- Close Family Ties: Parents who prefer to remain the primary role models in their child’s life are thrilled with the results of homeschooling. Children who are firmly rooted at home grow up with a strong family identity in terms of lifestyle, values, and Torah standards. Also, children who are home for more hours a day are more agreeable to pitching in with household chores; they feel part of the household, not just visitors. Teens, especially, will enjoy seeing their positive contribution to the family with home repairs, cooking, and preparations for family celebrations and events.
- Efficiency: Even preschoolers can have commutes or bus rides of an hour in each direction, to school and back home. Also, travel time cuts into play time needed for child-appropriate development. Did you know that the average six-year-old in Lakewood, NJ, spends 1000+ hours every year in the car? Homeschooling makes for an efficient day. The actual curriculum can be covered in fewer hours, plus there are no hours wasted while buckled in a seat-belt. Extra hours in the day can also help recoup lost sleep time, resulting in happier, calmer, well-rested kinderlach.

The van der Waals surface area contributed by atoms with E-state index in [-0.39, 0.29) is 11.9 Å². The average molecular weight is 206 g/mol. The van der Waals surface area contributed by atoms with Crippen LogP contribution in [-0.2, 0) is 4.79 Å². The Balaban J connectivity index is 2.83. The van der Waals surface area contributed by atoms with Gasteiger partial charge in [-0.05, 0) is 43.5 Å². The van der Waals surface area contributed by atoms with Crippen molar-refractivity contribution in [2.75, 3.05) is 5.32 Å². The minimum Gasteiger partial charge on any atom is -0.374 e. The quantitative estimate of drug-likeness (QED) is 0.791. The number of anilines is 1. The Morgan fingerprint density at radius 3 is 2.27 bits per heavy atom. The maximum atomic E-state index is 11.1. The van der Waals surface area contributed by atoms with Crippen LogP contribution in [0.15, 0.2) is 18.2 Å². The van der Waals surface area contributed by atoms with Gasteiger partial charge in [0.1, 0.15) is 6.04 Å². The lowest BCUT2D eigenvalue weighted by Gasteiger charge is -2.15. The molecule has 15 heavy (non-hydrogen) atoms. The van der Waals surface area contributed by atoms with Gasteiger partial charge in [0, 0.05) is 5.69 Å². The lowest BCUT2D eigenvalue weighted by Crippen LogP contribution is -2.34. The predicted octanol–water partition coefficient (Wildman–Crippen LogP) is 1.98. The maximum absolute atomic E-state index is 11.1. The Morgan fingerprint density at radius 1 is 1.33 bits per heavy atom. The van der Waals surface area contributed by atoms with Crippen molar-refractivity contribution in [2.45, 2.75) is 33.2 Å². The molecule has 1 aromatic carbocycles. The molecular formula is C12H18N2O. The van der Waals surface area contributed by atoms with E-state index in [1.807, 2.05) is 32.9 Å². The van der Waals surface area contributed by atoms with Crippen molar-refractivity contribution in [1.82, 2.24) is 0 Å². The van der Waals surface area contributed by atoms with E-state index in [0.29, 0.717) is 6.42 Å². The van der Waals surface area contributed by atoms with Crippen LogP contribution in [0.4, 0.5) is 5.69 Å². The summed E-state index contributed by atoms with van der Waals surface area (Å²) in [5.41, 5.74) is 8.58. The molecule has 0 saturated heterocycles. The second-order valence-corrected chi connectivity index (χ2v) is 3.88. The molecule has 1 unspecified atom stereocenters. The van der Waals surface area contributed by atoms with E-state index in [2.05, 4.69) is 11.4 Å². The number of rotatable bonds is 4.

- Educational Freedom: In school, a student must absorb new facts in the designated time frame, or risk falling behind and being forever doomed to playing catch-up. Alternatively, a quick learner can spend lots of wasted time bored hearing the same facts repeated, reviewed, and then practiced again. A homeschooled child doesn’t feel labeled by his unique developmental progression. He also has time for extracurricular activities and talent development – plus the family still has the funds available to pay for these activities.